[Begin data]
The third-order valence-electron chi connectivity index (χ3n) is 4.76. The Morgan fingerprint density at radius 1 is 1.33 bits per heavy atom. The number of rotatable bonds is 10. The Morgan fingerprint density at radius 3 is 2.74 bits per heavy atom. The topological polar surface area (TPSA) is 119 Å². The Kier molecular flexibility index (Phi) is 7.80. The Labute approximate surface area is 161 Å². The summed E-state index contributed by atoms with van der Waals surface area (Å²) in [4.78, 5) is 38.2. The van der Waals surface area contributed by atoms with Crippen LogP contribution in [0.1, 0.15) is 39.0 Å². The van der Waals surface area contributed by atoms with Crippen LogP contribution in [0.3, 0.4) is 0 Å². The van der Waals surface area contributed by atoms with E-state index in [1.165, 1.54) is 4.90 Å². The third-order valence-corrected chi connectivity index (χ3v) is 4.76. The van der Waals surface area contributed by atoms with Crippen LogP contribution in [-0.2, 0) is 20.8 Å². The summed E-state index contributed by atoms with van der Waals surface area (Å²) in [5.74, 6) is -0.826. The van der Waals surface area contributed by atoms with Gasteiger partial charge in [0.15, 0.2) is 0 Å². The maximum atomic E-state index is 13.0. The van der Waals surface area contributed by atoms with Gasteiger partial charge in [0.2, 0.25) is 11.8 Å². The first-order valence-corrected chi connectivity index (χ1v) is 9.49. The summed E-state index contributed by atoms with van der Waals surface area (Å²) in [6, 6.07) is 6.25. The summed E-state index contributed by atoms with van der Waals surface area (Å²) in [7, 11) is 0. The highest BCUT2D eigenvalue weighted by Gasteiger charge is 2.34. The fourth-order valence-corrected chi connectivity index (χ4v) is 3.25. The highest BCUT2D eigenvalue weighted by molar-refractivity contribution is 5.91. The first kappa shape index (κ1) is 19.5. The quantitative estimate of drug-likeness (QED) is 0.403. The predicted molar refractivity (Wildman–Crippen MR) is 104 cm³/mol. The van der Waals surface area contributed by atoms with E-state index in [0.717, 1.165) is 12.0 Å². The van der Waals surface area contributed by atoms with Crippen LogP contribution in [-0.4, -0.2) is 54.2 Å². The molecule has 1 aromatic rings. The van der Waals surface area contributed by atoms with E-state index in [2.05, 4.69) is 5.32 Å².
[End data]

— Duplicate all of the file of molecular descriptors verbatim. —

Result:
The third-order valence-electron chi connectivity index (χ3n) is 4.76. The Morgan fingerprint density at radius 1 is 1.33 bits per heavy atom. The number of rotatable bonds is 10. The Morgan fingerprint density at radius 3 is 2.74 bits per heavy atom. The topological polar surface area (TPSA) is 119 Å². The Kier molecular flexibility index (Phi) is 7.80. The Labute approximate surface area is 161 Å². The summed E-state index contributed by atoms with van der Waals surface area (Å²) in [4.78, 5) is 38.2. The van der Waals surface area contributed by atoms with Crippen LogP contribution in [0.1, 0.15) is 39.0 Å². The van der Waals surface area contributed by atoms with Crippen LogP contribution in [0.3, 0.4) is 0 Å². The van der Waals surface area contributed by atoms with E-state index in [1.165, 1.54) is 4.90 Å². The third-order valence-corrected chi connectivity index (χ3v) is 4.76. The van der Waals surface area contributed by atoms with Crippen LogP contribution in [-0.2, 0) is 20.8 Å². The summed E-state index contributed by atoms with van der Waals surface area (Å²) in [5.74, 6) is -0.826. The van der Waals surface area contributed by atoms with Gasteiger partial charge in [0.15, 0.2) is 0 Å². The maximum atomic E-state index is 13.0. The van der Waals surface area contributed by atoms with Gasteiger partial charge in [0.2, 0.25) is 11.8 Å². The first-order valence-corrected chi connectivity index (χ1v) is 9.49. The summed E-state index contributed by atoms with van der Waals surface area (Å²) in [6, 6.07) is 6.25. The summed E-state index contributed by atoms with van der Waals surface area (Å²) in [7, 11) is 0. The highest BCUT2D eigenvalue weighted by Gasteiger charge is 2.34. The fourth-order valence-corrected chi connectivity index (χ4v) is 3.25. The highest BCUT2D eigenvalue weighted by molar-refractivity contribution is 5.91. The first kappa shape index (κ1) is 19.5. The quantitative estimate of drug-likeness (QED) is 0.403. The predicted molar refractivity (Wildman–Crippen MR) is 104 cm³/mol. The van der Waals surface area contributed by atoms with E-state index in [0.717, 1.165) is 12.0 Å². The van der Waals surface area contributed by atoms with Crippen LogP contribution in [-0.4, -0.2) is 54.2 Å². The molecule has 1 aromatic rings. The van der Waals surface area contributed by atoms with E-state index in [2.05, 4.69) is 5.32 Å².